You take a topic that’s more or less well defined, you unleash a group of accomplished, diverse photographers, and you assemble what you get back in a book. Not a bad idea for a book, albeit one we don’t get to see as often as you’d imagine. Of course, you’ll remember Magnum’s Georgian Spring, which involved some of photography’s heaviest hitters. Now there is Ostkreuz’s The City (the original title has the German version, Die Stadt, in its title, which I’ll omit in the following for reason of convenience), showcasing photography taken by the eighteen members of that German photography agency. (more)
I’m sure the combination of the words “German” and “city” will trigger ideas of a Becherthon of sorts: How could you possibly fill a whole book with semi-architectural photographs of depopulated cities? Worry not - there isn’t a single such image in the book. How oddly disappointing that you can’t even trust photography’s most beloved stereotypes any longer! But seriously, the photography in The City is as diverse as the one in Magnum’s book, covering cities on all continents except Australia, including the usual suspects (Berlin, Detroit, Las Vegas, Shanghai, Dubai) and some unexpected ones (Gaza City or Ushuaia). What is more, some photographers decided to approach the idea of city by not restricting themselves to portraying one city but, instead, people or situations in different cities.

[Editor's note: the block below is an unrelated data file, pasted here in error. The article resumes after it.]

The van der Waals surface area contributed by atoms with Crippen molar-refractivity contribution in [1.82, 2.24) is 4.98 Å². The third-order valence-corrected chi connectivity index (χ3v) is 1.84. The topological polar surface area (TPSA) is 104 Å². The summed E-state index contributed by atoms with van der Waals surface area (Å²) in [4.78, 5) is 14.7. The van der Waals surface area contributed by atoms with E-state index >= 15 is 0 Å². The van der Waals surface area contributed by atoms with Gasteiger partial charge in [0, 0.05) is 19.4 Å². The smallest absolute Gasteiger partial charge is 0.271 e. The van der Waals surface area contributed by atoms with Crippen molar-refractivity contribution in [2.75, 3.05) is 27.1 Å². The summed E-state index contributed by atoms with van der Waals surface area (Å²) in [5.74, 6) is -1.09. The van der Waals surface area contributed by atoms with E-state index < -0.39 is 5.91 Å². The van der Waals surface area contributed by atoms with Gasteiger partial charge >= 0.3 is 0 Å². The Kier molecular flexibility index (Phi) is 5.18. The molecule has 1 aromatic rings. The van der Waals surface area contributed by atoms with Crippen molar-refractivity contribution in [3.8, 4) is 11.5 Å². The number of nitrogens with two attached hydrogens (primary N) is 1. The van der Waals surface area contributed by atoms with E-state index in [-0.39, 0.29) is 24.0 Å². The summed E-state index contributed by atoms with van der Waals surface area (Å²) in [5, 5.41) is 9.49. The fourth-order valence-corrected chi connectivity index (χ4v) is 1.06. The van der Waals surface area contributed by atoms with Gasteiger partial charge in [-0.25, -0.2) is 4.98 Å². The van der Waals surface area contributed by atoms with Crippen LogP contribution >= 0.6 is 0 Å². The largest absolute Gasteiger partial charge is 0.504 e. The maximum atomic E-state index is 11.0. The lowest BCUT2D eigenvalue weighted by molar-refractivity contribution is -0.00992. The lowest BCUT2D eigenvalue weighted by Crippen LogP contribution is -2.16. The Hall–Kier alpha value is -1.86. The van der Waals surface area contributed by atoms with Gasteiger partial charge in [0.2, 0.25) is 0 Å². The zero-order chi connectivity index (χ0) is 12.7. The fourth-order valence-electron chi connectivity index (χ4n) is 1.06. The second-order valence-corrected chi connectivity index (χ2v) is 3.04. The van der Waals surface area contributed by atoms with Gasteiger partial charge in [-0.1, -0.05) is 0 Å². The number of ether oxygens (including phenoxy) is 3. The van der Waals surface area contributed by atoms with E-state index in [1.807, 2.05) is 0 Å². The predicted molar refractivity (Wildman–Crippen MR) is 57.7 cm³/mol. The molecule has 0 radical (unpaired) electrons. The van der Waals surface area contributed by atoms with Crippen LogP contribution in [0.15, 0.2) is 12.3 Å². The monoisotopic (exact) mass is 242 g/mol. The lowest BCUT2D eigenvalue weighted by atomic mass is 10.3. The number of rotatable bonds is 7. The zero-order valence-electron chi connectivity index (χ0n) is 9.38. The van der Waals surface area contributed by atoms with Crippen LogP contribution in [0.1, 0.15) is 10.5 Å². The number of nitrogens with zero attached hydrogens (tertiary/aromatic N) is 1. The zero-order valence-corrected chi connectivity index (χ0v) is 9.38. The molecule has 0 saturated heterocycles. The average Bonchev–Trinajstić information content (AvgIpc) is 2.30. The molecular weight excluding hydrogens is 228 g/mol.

I will admit I was surprised to see some of the work in The City. Dawin Meckel’s portrait of Detroit is centered on people and not ruins, with some stunning portraits (the man on the cover, that’s an image from Detroit). I’d love to see more of that: Dawin, please go back to Detroit and do more work there! Ute and Werner Mahler went looking for young women in the suburbs of five different cities and took their portraits - shockingly beautiful portraiture, and different from what I would have expected knowing their earlier work. Heinrich Vökel went to Gaza City - in the news just recently again - to document the indescribable. Those three portfolios alone make The City a book you want to own.
All in all, I found The City to be more engaging and more interesting than Magnum’s Georgian Spring. I find it hard to pin it down what it is, but The City seems a bit more coherent and more engaging.
Since it’s that season right now (not that I care about soccer, but it’s so tempting to do this): Ostkreuz - Magnum 1:0.
Die Stadt/The City, photographs by Sibylle Bergman, Jörg Brüggemann, Espen Eichenhöfer, Annette Hauschild, Harald Hauswald, Papa Hristova, Andrej Krementschouk, Ute Mahler, Werner Mahler, Dawin Meckel, Thomas Meyer, Julian Röder, Frank Schinski, Jordis Antonia Schlösser, Anne Schönharting, Linn Schröder, Heinrich Völkel, Maurice Weiss, essays by Felix Hoffmann, Marcus Jauer, 296 pages, Hatje Cantz, 2010